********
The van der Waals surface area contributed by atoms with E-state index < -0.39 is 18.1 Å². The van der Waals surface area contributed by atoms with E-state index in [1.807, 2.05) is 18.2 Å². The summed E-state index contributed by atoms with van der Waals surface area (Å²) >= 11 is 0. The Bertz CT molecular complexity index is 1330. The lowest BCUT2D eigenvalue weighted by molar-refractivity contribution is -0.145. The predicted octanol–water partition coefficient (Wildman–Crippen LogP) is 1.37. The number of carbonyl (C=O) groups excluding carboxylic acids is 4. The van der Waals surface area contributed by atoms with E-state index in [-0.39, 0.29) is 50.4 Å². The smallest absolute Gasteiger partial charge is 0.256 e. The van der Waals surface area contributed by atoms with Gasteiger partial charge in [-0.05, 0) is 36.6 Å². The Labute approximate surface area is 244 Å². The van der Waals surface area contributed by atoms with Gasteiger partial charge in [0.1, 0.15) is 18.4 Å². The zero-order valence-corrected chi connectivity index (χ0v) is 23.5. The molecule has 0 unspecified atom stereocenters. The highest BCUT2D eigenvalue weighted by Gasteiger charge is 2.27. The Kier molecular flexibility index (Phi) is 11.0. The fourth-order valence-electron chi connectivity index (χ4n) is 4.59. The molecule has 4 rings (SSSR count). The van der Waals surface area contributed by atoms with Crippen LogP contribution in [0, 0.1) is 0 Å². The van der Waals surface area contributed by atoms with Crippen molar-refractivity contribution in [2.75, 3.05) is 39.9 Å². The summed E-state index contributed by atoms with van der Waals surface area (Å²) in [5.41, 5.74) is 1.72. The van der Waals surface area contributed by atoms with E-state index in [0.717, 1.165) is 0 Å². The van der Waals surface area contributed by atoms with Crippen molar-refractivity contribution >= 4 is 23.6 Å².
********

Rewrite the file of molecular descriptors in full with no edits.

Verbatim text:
The van der Waals surface area contributed by atoms with E-state index < -0.39 is 18.1 Å². The van der Waals surface area contributed by atoms with E-state index in [1.807, 2.05) is 18.2 Å². The summed E-state index contributed by atoms with van der Waals surface area (Å²) >= 11 is 0. The Bertz CT molecular complexity index is 1330. The lowest BCUT2D eigenvalue weighted by molar-refractivity contribution is -0.145. The predicted octanol–water partition coefficient (Wildman–Crippen LogP) is 1.37. The number of carbonyl (C=O) groups excluding carboxylic acids is 4. The van der Waals surface area contributed by atoms with E-state index in [-0.39, 0.29) is 50.4 Å². The smallest absolute Gasteiger partial charge is 0.256 e. The van der Waals surface area contributed by atoms with Gasteiger partial charge in [-0.05, 0) is 36.6 Å². The Labute approximate surface area is 244 Å². The van der Waals surface area contributed by atoms with Gasteiger partial charge in [0.1, 0.15) is 18.4 Å². The zero-order valence-corrected chi connectivity index (χ0v) is 23.5. The molecule has 0 unspecified atom stereocenters. The highest BCUT2D eigenvalue weighted by Gasteiger charge is 2.27. The Kier molecular flexibility index (Phi) is 11.0. The fourth-order valence-electron chi connectivity index (χ4n) is 4.59. The molecule has 4 rings (SSSR count). The van der Waals surface area contributed by atoms with Crippen LogP contribution in [0, 0.1) is 0 Å². The van der Waals surface area contributed by atoms with Crippen molar-refractivity contribution in [2.75, 3.05) is 39.9 Å². The summed E-state index contributed by atoms with van der Waals surface area (Å²) in [5.41, 5.74) is 1.72. The van der Waals surface area contributed by atoms with E-state index in [0.717, 1.165) is 0 Å². The van der Waals surface area contributed by atoms with Crippen molar-refractivity contribution >= 4 is 23.6 Å².